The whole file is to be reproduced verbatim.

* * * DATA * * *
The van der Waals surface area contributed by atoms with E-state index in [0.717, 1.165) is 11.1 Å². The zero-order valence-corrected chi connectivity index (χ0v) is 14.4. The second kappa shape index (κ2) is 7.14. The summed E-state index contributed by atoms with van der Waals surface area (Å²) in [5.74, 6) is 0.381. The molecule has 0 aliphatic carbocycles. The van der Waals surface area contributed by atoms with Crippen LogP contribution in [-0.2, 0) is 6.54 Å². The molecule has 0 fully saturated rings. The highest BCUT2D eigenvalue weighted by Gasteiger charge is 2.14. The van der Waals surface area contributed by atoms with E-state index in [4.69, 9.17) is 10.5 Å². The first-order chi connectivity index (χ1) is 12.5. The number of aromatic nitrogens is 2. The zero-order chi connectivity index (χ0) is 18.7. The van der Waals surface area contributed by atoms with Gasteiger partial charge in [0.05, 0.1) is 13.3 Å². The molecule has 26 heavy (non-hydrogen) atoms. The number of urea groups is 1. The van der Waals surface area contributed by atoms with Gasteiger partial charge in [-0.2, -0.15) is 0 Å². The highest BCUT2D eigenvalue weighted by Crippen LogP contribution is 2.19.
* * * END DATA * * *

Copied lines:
The van der Waals surface area contributed by atoms with E-state index in [0.717, 1.165) is 11.1 Å². The zero-order valence-corrected chi connectivity index (χ0v) is 14.4. The second kappa shape index (κ2) is 7.14. The summed E-state index contributed by atoms with van der Waals surface area (Å²) in [5.74, 6) is 0.381. The molecule has 0 aliphatic carbocycles. The van der Waals surface area contributed by atoms with Crippen LogP contribution in [-0.2, 0) is 6.54 Å². The molecule has 0 fully saturated rings. The highest BCUT2D eigenvalue weighted by Gasteiger charge is 2.14. The van der Waals surface area contributed by atoms with E-state index in [4.69, 9.17) is 10.5 Å². The first-order chi connectivity index (χ1) is 12.5. The number of aromatic nitrogens is 2. The zero-order chi connectivity index (χ0) is 18.7. The van der Waals surface area contributed by atoms with Gasteiger partial charge in [0.05, 0.1) is 13.3 Å². The molecule has 26 heavy (non-hydrogen) atoms. The number of urea groups is 1. The van der Waals surface area contributed by atoms with Gasteiger partial charge in [-0.2, -0.15) is 0 Å². The highest BCUT2D eigenvalue weighted by Crippen LogP contribution is 2.19.